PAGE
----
Is that a problem in these schools?   Maybe or maybe not, but I really doubt Ofsted’s ability to assess the matter dispassionately one way or another.   And in any case these criticisms have a very different weighting when applied to Muslim-majority schools.   My daughter, for example, when to a Church of England-aided primary.     During that time I don’t remember any attempts to ‘encourage’ the children   to develop ‘tolerant attitudes towards all faiths and all cultures’, though I do remember a fair amount of Christianity.

But ‘intolerance’ whether real or imagined, always has more sinister ramifications when Muslims are involved, at least according to Gove and Ofsted.   And now,   the antidote to their intolerance is a good dose of ‘British values’ in order to help Muslim children prepare to live in a multicultural society; the imposition of a new policing regime based entirely on Gove and Ofsted’s limited understanding of terrorism and terrorism-prevention; and yet another recasting of British Muslims as cultural aliens and the enemy within.

So Ofsted and Wilshaw must surely be congratulated for contributing to this outcome.     They may not have found a Trojan Horse, but no one can fault them for trying.   And the rest of us can only think ourselves lucky once again that the nation’s education system is in the hands of such wise, thoughtful, and enlightened men, who will always put the public interest before their own.


Three Cheers for Jess Green

Anybody who is or has been a teacher in the UK, or is living or married to one, will recognize the reality depicted in Jess Green’s searing and witty indictment of Michael Gove that is currently picking up thousands of hits on Youtube:

And anyone who cares about the future of the country’s education system should see it too.   Because Green’s mini  tour de force isn’t just a stinging indictment of one of the most repellent politicians in the Coalition’s gallery of ghouls: it’s also a brilliant and passionate corrective to the endless attacks on the teaching profession emanating from the government and its mouthpieces.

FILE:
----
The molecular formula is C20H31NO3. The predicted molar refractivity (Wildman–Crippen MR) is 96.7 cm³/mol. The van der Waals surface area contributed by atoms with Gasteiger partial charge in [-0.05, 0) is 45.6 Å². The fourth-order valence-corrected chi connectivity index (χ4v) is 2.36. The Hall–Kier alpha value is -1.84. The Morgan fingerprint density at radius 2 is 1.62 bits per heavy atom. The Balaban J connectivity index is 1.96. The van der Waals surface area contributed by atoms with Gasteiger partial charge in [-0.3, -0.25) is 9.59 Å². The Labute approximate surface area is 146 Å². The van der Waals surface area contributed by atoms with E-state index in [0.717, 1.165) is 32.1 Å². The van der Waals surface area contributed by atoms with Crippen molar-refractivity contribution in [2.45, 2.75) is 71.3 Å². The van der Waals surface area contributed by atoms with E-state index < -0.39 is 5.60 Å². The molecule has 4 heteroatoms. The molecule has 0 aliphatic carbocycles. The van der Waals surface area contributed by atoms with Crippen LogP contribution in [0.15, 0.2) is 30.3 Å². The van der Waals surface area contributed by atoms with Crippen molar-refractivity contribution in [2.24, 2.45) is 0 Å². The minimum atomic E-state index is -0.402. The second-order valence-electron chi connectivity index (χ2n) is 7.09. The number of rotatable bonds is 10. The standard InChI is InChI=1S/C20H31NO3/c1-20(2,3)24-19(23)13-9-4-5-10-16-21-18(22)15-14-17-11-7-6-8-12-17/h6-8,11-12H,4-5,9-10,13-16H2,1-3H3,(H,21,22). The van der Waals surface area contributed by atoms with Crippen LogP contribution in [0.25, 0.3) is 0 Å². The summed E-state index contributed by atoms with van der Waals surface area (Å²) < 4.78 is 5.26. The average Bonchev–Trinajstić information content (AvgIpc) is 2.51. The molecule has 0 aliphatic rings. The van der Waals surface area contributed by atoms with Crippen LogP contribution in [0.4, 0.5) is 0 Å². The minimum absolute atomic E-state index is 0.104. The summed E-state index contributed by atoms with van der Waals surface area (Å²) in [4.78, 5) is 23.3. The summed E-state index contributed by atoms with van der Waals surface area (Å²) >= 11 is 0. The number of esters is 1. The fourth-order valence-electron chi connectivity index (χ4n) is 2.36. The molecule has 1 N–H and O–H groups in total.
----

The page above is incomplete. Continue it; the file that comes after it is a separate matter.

For decades now, teachers have become scapegoats for pretty much every failing in British society.     No other single profession has been so relentlessly attacked by the political class,   and no other profession has been subject to such relentless contempt from people who know very little about what teaching actually entails or what happens in a classroom.

Both Labour and Conservative politicians have approached the whole subject of education from the starting point that a) they know more about teaching than teachers themselves b) without their interventions and reforms the education system would collapse c) teachers are not to be trusted d) any teachers who complain about their endless tinkering with the education system are merely defending their own mediocrity,   ‘making excuses for failure’, or pushing some ideological agenda etc.

The belief that teachers are inherently untrustworthy, lazy and unprofessional has resulted in the imposition of the primitive and bullying micro-managed inspection regime of Ofsted – a hateful organization which has effectively subjected the entire profession to a culture of bullying and fear in an attempt to ‘drive up standards.’

Ofsted’s management style is embodied by its chief inspector Michael Wilshaw, an arrogant, smug and self-regarding Tory apparatchik, who, like Gove himself, interprets any criticism from teachers as a sign that he is doing everything right.   In 2011, shortly before Wilshaw became chief inspector he delivered a valedictory speech from the Mossbourne Community Academy where he had been headteacher, in which he quoted from a letter written to him by an ‘underperforming teacher’, describing   him as   a ‘crude and inconsiderate’ man, with ‘the manners of a guttersnipe’,   who had been a ‘disaster’ for the school”s once happy teachers.

For Wilshaw, such accusations were a source of pride. ‘The lesson of that,’ he crowed, ‘is that if anyone says to you that “staff morale is at an all-time low” you will know you are doing something right.’